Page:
Lifestyle

The Tale of Drunk Tank Pink: Does it Really Make People Docile?

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Somewhere back in our long Texas family bloodlines, there’s probably a story or two about an uncle, a grandpa, or maybe even an aunt (goodness!) who ended up in the “drunk tank.” Why do we call it that? Generally, that’s the term given for the holding cell in which one would sleep off a drunken stupor, which may or may not have been the cause of said individuals doing some unruly things. Recently, studies have looked into what the color of the drunk tank can do for someone’s mood. Specifically, these studies have investigated the color drunk tank pink and how it may have a calming affect.

Baker-Miller Pink, otherwise known as drunk tank pink, has been made use of for the purpose of calming those in jail cells who may be of a violent or agitated nature. The first doctor to have reported on its affects was Dr. Alexander Schauss, Ph.D. As the Director of the American Institute for Biosocial Research in Tacoma, Washington, he studied the affect this color of pink had on those being held in cells that were coated in it, specifically, its ability to suppress anger and calm antagonistic people. He also identified data with respect to its affects on those who were considered anxiety-ridden. “Even if a person tries to be angry or aggressive in the presence of pink, he can’t. The heart muscles can’t race fast enough. It’s a tranquilizing color that saps your energy. Even the color-blind are tranquilized by pink rooms,” he said.

Video: YouTube/Big Think

Shared on the Big Think YouTube channel, the video above talks about research with respect to “a shade of pink paint that psychologists used to use to paint the inside of jail cells. The prisoners that were put in there — often the most dangerous and the most aggressive prisoners – showed much less aggressive or violent tendencies as a result.” Despite such apparent positive results from being surrounded by the color pink, there also seems to be considerable evidence that its affects are short-lived. As soon as the body finds its equilibrium, further analysis suggests that a prisoner may then go back to a frame of mind which is more agitated. They also indicate a lack of proof that this color affects prisoners any longer than a 15 to 30-minute window. An article on colormatters.com has also indicated that “Color selections made for the holding cells were originally done in the late 1970’s and early 1980’s…They botched the color a bit and made it a kinda hot greyish pink…They didn’t take into account exposure effects. The color was ‘in the ballpark’ enough to give scientifically significant results (blind study). But… Prisoners did respond and calmed down, as hoped, initially. Major goof: If they hung around too long, they became even more violent.” It’s believed that the increase in violent behavior may be directly linked to each individual prisoner’s “uniquely formed, special case linkage.”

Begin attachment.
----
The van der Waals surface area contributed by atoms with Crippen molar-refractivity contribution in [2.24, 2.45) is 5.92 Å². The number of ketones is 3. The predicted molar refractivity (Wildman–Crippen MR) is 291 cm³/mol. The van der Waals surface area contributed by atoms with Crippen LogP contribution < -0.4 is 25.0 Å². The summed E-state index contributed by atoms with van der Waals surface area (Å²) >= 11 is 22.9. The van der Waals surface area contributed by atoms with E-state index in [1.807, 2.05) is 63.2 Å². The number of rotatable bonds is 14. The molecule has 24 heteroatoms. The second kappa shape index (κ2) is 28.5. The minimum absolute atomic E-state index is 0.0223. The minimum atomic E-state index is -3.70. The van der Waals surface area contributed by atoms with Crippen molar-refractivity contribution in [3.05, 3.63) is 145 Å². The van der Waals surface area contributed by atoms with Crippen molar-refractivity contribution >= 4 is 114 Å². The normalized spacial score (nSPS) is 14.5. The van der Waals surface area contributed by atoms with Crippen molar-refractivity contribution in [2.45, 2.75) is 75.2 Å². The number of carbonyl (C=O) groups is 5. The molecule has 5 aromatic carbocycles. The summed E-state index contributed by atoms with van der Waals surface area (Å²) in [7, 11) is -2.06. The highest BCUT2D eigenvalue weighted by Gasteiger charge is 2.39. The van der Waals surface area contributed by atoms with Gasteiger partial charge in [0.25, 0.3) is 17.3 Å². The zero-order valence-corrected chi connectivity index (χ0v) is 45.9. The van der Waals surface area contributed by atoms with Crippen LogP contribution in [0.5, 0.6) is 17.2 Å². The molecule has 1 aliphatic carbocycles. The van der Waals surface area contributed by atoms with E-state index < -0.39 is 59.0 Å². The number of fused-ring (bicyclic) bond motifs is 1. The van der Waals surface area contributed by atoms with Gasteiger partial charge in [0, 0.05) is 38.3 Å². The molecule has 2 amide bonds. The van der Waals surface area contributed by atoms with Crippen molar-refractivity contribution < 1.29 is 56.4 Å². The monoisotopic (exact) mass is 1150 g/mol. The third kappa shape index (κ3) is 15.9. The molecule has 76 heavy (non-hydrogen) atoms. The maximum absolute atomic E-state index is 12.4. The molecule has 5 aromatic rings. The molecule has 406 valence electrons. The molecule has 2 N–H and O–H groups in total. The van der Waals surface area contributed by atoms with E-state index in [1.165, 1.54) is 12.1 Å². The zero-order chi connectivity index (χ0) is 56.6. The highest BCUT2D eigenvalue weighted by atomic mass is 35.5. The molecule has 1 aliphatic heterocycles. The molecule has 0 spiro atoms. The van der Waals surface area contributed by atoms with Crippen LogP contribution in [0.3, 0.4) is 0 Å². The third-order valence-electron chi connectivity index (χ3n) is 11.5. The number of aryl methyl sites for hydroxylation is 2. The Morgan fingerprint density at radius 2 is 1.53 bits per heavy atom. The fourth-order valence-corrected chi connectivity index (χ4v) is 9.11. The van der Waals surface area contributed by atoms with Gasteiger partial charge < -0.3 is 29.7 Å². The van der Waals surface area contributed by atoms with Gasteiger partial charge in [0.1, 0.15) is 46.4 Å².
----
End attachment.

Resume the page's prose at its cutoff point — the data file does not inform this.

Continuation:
What’s the final determination? In the end, each individual appears to be affected differently by color, and the data appears to point to the concept that although drunk tank pink may be initially calming, the way someone feels in the drunk tank is ultimately a result of their own emotional makeup.